The subway screeches along dutifully, pausing now and again to allow new passengers aboard. Riders glance around nervously, shifting their eyes to windows or back down to phone screens. I think about how hard it is for people to be vulnerable—maybe now more than ever. Cue “Easy On The Heart,” which starts with a wandering and curious bassline; we’re exploring a touchy topic. “Tell me that you love me / I know it’s easier to tell me that you like me.” Maisie’s vocals are light and airy in this one. She gets it. Expressing your feelings to another person is terrifying, especially if they’re pursuing stardom. “I know you feel the same way / ‘Cause I asked you one more time / And now my conscience says hey so / Fame, won't you come to me today.” It’s a delicate balance—being vulnerable while protecting yourself—and one in which things are often left unsaid: “I never got your message but I’m sorry if you tried.” The drums offset the bassline with sneaky fills and syncopated rhythms that sound a lot like the heartbeat of a person in love.

As my train crawls towards Manhattan, the guitars of “Look The Part” take center stage. They burn through Maisie’s cries as she circles the drain: “Every day that I’m wasting away / Every day it’s the same funny game / I went to your house / I went, I want you to figure it out.” The angst and anger of being stuck in a hopeless pattern, unable to snap out of it, are paramount here. I recall times when I spent much too long waiting for some person to notice me when I should have changed course. I throw the thought away, grateful that Maisie is doing some powerful complaining on my behalf, and readjust my earphones to wait for the next song.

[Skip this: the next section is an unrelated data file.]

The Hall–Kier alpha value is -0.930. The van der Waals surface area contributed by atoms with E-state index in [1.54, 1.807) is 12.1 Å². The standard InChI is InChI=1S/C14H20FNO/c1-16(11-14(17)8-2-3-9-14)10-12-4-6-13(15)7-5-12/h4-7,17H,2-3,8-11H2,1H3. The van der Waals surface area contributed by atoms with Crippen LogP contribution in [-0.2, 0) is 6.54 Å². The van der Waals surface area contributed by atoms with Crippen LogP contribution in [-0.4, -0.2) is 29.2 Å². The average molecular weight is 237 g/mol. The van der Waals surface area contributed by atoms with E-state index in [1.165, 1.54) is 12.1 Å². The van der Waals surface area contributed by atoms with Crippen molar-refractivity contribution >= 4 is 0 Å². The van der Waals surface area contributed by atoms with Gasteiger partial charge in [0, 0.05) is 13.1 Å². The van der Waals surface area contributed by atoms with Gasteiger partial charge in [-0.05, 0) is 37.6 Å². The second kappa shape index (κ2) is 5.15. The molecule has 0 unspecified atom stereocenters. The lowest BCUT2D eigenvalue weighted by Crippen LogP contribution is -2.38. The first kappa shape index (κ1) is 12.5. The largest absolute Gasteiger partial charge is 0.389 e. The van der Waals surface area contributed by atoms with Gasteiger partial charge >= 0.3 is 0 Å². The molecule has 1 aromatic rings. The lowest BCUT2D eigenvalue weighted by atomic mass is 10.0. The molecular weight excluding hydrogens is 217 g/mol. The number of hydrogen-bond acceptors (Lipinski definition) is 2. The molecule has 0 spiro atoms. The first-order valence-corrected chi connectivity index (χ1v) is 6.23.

I’ve made it to “Walking Away,” a song where Maisie and the rest of the band are in perfect sync. Following each other up and down dark, melodic staircases, the song is tight and technical, yet expressive. Here, Maisie shows off, her voice fortified by straight, staccato guitar hits. She’s talk-singing and using her falsetto at the end of phrases to target the song's subject: “Now I’ve got some things I’ve to say / Why you always walkin’, why you always runnin’ away?”

The Belair Lip Bombs via

While accusing in its lyrical content, the next track “Things That You Did” flexes a bright contrast of upbeat guitar riffs, cutesy vocals, and echoing harmonies. “She told me ‘bout the things that you did; it’s you!” Maisie’s caught the perp red-handed, and she’s taunting him, and I’m along for the ride. Switching seamlessly between her lower and upper registers, Maisie is both intimidating and alluring. The bassline follows her with chastising, pinpoint accuracy. The whole band knows the details of this person’s inadmissible act, and they’re not letting him get away with it. I imagine this guy with his tail between his legs running for the hills when the song draws to a close.

My train approaches the next stop. The doors open and close at Hewes Street, and some of my angst has faded away. I’m listening to “Lucky Nine,” hoping my train gets stuck—I’m busy with the Lip Bombs, okay? Maisie’s talking to a hypothetical man who *sigh* has wronged her. We don’t explicitly know what happened, just that Maisie is considering ways to get out of this situationship with a man she doesn’t fully trust: “Sympathetic mister / I know that you miss her,” and later, “I could die, it’d be shameless / I could run, it would save this.” I scold her internally: Leave him! It’s not worth it! But alas, no one is as strong as they think in the face of love: “I could try but every time / Well every time I just sit around and say / Can you say the words to me? / Live forever happily.”

We cross into Manhattan, eventually reaching the Broadway-Lafayette stop. This is me. I stifle a groan, hoisting myself out of my seat as the last song begins: “Suck It In.” I step off the train and am reminded amid the potent subway smells of piss and sweat that “sometimes [I’ve] gotta take the hit,” and that each day can be “so good” and “so tragic” at the same time. That’s the lush life.